The capitals text on this cover is a free font, in a series called Kingsthings. This font designer makes charming, detailed fonts and offers them for free. I made the capitals larger, aligned them within the chain of the heart locket, and tucked everything together in a technique called “nesting.” Try not to get too many different fonts going on a single cover. Remember, we are concentrating on simple. I used the same font on the subtitle and the author name.

Mix up ornate fonts with simpler ones, straight with curly. Try different sizes, such as tall at the beginning and end of a title to create a sort of mirror effect. By the way, be very careful about getting free fonts. Font sites are common sources of viruses. Stick with a few reputable sites, like 1001 Free Fonts, Dafont, and FontSquirrel. Check carefully because not all the fonts on these sites are free. Some are pay, some are donation, some are other arrangements with the creator. One font creator asked that if I use his font I send him a copy of what I did with it.

I have hundreds of fonts, including a package from MyFonts that I downloaded for $20 with many classic fonts. If you can use 10 fonts out of a package like that it is worth buying, because fonts often cost $20 or more just for one set of one good design. Beware of free fonts that are missing punctuation or other elements. You can sometimes substitute from a complementary font and still get a good result. Some font packages also include “dings,” which are shapes that can be very useful. You can pretty up a title treatment with dings, vector objects, and even small images, as on the series covers below, the second cover being for a book I am currently working on. In the first, the Baron’s Ring is incorporated into the B in the title, and in the second, the “T” is formed by the sword. Swirly vectors add some flourish to the text. The similarity of the placement of the images and text styles and ornaments tie the series together. People can see at a glance that these two books go together.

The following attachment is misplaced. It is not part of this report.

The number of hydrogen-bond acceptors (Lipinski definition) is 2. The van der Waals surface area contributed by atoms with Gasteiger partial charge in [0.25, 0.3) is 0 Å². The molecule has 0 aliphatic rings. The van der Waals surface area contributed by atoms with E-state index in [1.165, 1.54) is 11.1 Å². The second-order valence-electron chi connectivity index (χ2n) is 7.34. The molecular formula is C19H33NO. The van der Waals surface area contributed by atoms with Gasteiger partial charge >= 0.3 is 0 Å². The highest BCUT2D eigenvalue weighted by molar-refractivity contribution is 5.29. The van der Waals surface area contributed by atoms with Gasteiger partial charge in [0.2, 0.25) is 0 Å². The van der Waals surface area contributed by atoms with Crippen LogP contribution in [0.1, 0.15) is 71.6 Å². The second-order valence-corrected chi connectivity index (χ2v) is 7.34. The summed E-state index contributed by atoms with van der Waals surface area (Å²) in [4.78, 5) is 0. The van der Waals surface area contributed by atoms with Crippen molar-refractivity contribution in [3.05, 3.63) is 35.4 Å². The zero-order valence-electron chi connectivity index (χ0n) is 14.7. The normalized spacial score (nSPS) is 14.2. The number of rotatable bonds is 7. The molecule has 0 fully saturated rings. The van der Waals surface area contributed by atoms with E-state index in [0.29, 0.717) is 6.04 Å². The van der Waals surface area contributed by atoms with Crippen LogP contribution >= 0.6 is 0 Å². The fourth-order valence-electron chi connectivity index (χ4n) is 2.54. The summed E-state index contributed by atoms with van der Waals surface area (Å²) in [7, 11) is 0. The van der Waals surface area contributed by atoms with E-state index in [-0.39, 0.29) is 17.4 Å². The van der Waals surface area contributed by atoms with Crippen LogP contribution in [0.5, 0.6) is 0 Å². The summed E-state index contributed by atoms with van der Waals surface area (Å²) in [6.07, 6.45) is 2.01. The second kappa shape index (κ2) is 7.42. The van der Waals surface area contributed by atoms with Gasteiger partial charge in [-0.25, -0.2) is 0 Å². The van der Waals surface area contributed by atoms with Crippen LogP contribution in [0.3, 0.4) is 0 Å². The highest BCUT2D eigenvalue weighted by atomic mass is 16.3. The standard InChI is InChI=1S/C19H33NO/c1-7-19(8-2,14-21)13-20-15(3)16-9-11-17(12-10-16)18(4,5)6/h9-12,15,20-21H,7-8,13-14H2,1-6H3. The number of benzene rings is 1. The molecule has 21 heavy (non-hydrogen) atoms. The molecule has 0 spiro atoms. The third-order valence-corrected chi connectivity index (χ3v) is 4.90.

baron ebook 10 22 2015 25     the captain's blade 10 21 2015 25

When your cover is completed, (and please, save and make backups all along the way) save it as a project (In PhotoImpact that is a UFO format. In Photoshop it is a PSD. There are many options to save but those are two to help you keep projects straight.) This is critical if you need to come back and make changes later. The other file format, the one you will later upload to ebook publishers, is either a jpg or a png. The png format is a larger file size, but better quality. Also insert your ebook cover into your text file at the front. Many sites require this and remember, if you ever change your cover, you have to upload a new version of the text with the updated cover included, too.

Just for fun, I will close with a book I have yet to write, but I had a lot of fun designing the cover. It’s inspired by a character in Treasure Island. Look for the ideas I’ve discussed in this post: making the genre clear (hint: remember that humor is also a genre), making the images fit together or at least complement each other, text treatments, and anything else you notice. Please comment with your observations. Also, let me know what I missed in this post. Remember, I want to help.

blind pew not so 25

Though making excellent covers is not easy, it can be enjoyable. Don’t try to get too complicated as you learn. Remember clarity, simplicity, and lighting.